The amount of misinformation I encounter about Multiple Sclerosis continues to astound me. Those of us who live in the MS subculture are exposed to the reality behind the disease via doctors, books, talks, and our own bodies. For the general population, the topic is pretty mundane for the most part. People get sick and usually they get sicker. Not the kind of stuff that makes good press or exciting reading.
My favorite example (in the sense of being my least favorite) was a book I borrowed from my local library recently. It proposed a diet that would essentially cure any auto-immune disease, of which MS is considered one. I’m immediately skeptical of any book making such reckless claims. My suspicions were confirmed early on when I read the author’s list of MS symptoms. Check this out:
- Eye pain
- Numbness, tingling, or pins-and-needles sensation anywhere in the body that doesn’t go away after two weeks
- Swelling of the limbs or trunk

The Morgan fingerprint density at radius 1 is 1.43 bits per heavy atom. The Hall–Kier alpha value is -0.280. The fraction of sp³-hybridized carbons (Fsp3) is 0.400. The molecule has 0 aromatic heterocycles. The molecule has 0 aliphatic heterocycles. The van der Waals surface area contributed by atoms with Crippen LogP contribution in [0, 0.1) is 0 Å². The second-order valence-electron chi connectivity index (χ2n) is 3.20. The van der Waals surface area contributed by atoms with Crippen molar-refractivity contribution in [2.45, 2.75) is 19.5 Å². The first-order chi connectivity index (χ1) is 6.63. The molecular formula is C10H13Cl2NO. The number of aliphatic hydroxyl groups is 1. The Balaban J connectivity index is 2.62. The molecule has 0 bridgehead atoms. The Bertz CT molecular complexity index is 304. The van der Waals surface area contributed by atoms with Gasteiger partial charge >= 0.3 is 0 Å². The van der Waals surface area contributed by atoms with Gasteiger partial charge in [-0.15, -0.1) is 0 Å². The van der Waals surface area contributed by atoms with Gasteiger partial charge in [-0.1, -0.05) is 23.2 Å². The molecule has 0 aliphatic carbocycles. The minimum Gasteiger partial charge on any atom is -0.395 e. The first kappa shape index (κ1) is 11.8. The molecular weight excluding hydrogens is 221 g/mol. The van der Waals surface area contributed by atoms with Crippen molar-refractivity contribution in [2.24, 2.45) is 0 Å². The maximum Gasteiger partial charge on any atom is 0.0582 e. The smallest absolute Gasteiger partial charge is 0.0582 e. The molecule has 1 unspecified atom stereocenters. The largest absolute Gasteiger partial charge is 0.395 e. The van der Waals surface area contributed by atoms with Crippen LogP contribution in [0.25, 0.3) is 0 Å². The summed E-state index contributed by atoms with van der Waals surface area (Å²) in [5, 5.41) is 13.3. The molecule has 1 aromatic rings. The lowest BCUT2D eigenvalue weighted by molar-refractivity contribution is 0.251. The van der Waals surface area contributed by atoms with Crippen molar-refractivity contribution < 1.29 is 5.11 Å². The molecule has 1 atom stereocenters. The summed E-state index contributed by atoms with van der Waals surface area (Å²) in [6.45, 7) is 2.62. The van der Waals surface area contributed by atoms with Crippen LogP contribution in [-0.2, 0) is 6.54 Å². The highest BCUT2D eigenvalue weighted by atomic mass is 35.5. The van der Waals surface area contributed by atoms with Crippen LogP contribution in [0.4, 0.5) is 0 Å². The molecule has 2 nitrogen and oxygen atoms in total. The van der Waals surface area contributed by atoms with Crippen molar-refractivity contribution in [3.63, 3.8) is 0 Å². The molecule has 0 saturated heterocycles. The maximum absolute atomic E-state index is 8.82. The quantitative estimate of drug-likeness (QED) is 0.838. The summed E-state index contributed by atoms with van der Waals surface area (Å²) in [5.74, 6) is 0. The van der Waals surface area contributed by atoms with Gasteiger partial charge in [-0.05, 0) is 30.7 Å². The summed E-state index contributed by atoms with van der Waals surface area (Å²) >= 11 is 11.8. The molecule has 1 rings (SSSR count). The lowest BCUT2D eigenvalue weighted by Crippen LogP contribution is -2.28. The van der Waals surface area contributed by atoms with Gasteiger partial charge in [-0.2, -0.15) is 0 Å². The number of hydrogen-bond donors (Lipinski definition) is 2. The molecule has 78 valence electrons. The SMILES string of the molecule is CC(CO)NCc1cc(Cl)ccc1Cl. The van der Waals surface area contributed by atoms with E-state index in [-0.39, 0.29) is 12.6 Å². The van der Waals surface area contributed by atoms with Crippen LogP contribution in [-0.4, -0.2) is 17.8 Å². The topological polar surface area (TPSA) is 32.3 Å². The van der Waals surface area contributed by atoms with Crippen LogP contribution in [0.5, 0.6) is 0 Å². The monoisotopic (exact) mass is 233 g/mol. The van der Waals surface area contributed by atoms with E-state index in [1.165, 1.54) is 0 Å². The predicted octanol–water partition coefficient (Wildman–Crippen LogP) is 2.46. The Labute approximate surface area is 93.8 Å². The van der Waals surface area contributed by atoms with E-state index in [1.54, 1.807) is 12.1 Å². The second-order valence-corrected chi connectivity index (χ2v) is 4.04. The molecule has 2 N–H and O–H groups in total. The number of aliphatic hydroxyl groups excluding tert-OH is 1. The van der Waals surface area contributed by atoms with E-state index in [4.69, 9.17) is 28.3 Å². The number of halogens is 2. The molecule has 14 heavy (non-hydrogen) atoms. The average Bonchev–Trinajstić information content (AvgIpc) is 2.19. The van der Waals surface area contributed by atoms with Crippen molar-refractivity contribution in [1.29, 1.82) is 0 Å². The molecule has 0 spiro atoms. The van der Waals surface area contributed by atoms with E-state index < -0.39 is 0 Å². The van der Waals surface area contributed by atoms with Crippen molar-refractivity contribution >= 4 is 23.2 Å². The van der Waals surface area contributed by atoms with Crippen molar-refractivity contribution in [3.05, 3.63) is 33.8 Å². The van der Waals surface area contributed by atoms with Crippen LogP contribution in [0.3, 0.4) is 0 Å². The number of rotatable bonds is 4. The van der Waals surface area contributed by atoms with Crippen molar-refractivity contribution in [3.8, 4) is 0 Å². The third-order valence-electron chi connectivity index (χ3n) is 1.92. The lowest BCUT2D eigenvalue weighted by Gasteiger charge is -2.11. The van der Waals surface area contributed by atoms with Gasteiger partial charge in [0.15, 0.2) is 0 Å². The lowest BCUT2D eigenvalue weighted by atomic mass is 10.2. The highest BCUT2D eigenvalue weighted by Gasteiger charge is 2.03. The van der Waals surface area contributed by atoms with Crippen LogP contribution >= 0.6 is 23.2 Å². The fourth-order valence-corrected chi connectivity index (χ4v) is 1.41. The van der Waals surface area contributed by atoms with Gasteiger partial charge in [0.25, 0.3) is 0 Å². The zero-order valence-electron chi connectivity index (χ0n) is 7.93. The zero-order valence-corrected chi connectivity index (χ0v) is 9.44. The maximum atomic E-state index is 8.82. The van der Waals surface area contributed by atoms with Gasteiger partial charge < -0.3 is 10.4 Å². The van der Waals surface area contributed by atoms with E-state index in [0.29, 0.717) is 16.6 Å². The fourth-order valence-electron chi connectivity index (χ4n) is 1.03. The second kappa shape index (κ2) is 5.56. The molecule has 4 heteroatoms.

- Intense itching sensation, especially in the neck area
If you have MS, you’d be thrilled if this was an accurate list of symptoms, wouldn’t you? If your doctor talked about MS like this (note that the author claims to be an MD) you’d point your scooter out the door so fast, it would make her fake diploma spin.
Eye pain? Like any good lie, this one has an element of truth to it. Optic neuritis does cause eye pain, but not many people would consider that as serious as the double vision, blurriness, or blindness it can cause.
As for the second item, yeah, those are common, if benign, symptoms. But if you’re waiting two weeks for symptoms of numbness to go away, you’re too patient a patient. Those sensations can be caused by many very serious issues besides MS: diabetes, lyme disease, lead poisoning, and probably more.
The third item completely mystifies me. Either she made that one up or she’s confusing MS with elephantiasis.
The final one is almost as bizarre as the previous one. Yes, I’ve had some itching, but it had little or nothing to do with the neck. Nor was it a serious symptom of my condition.
Beyond the absurdity of what’s present in that list is the absolute inscrutability of what’s missing: How about paralysis? Or the inability to walk, talk, swallow, stand, control one’s bladder and bowels? Do depression, ataxia, or deathly fatigue mean anything to this author?
Somehow, an itchy neck doesn’t put much fear in me compared to that catalog of woes. Needless to say, I returned the book to the library the next day.
So where does one go for reliable advice on MS? Look for some ideas in a future post.